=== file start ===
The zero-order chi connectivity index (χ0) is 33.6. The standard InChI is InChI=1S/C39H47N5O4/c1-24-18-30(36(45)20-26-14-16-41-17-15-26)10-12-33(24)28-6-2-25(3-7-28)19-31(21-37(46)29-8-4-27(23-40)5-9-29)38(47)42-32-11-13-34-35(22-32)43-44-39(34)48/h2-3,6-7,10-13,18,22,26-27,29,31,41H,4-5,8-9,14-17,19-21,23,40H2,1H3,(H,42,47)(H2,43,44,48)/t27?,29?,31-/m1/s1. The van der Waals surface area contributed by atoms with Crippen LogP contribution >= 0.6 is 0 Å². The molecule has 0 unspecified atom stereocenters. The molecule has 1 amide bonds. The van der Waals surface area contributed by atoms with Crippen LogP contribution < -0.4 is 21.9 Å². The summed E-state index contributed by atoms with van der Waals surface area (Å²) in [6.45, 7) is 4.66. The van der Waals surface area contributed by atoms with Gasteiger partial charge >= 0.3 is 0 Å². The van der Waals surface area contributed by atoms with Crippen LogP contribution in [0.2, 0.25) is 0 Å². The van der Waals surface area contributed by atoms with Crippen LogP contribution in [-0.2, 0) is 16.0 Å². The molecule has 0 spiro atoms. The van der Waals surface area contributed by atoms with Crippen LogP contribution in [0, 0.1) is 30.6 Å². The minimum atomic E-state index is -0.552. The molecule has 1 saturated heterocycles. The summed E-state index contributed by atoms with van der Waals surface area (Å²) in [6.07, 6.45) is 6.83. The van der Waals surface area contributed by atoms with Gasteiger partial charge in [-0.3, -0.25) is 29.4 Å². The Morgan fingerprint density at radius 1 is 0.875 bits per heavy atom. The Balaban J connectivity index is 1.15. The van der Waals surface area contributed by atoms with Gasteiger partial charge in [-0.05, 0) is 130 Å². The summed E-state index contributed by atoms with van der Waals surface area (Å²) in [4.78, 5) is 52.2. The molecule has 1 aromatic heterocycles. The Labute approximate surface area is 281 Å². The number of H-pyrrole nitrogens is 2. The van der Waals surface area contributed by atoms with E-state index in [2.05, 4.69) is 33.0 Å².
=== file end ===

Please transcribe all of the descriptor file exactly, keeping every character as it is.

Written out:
The zero-order chi connectivity index (χ0) is 33.6. The standard InChI is InChI=1S/C39H47N5O4/c1-24-18-30(36(45)20-26-14-16-41-17-15-26)10-12-33(24)28-6-2-25(3-7-28)19-31(21-37(46)29-8-4-27(23-40)5-9-29)38(47)42-32-11-13-34-35(22-32)43-44-39(34)48/h2-3,6-7,10-13,18,22,26-27,29,31,41H,4-5,8-9,14-17,19-21,23,40H2,1H3,(H,42,47)(H2,43,44,48)/t27?,29?,31-/m1/s1. The van der Waals surface area contributed by atoms with Crippen LogP contribution >= 0.6 is 0 Å². The molecule has 0 unspecified atom stereocenters. The molecule has 1 amide bonds. The van der Waals surface area contributed by atoms with Crippen LogP contribution < -0.4 is 21.9 Å². The summed E-state index contributed by atoms with van der Waals surface area (Å²) in [6.45, 7) is 4.66. The van der Waals surface area contributed by atoms with Gasteiger partial charge >= 0.3 is 0 Å². The van der Waals surface area contributed by atoms with Crippen LogP contribution in [0.2, 0.25) is 0 Å². The van der Waals surface area contributed by atoms with Crippen LogP contribution in [-0.2, 0) is 16.0 Å². The molecule has 0 spiro atoms. The van der Waals surface area contributed by atoms with Crippen LogP contribution in [0, 0.1) is 30.6 Å². The minimum atomic E-state index is -0.552. The molecule has 1 saturated heterocycles. The summed E-state index contributed by atoms with van der Waals surface area (Å²) in [6.07, 6.45) is 6.83. The van der Waals surface area contributed by atoms with Gasteiger partial charge in [-0.3, -0.25) is 29.4 Å². The Morgan fingerprint density at radius 1 is 0.875 bits per heavy atom. The Balaban J connectivity index is 1.15. The van der Waals surface area contributed by atoms with Gasteiger partial charge in [-0.05, 0) is 130 Å². The summed E-state index contributed by atoms with van der Waals surface area (Å²) in [4.78, 5) is 52.2. The molecule has 1 aromatic heterocycles. The Labute approximate surface area is 281 Å². The number of H-pyrrole nitrogens is 2. The van der Waals surface area contributed by atoms with E-state index in [2.05, 4.69) is 33.0 Å².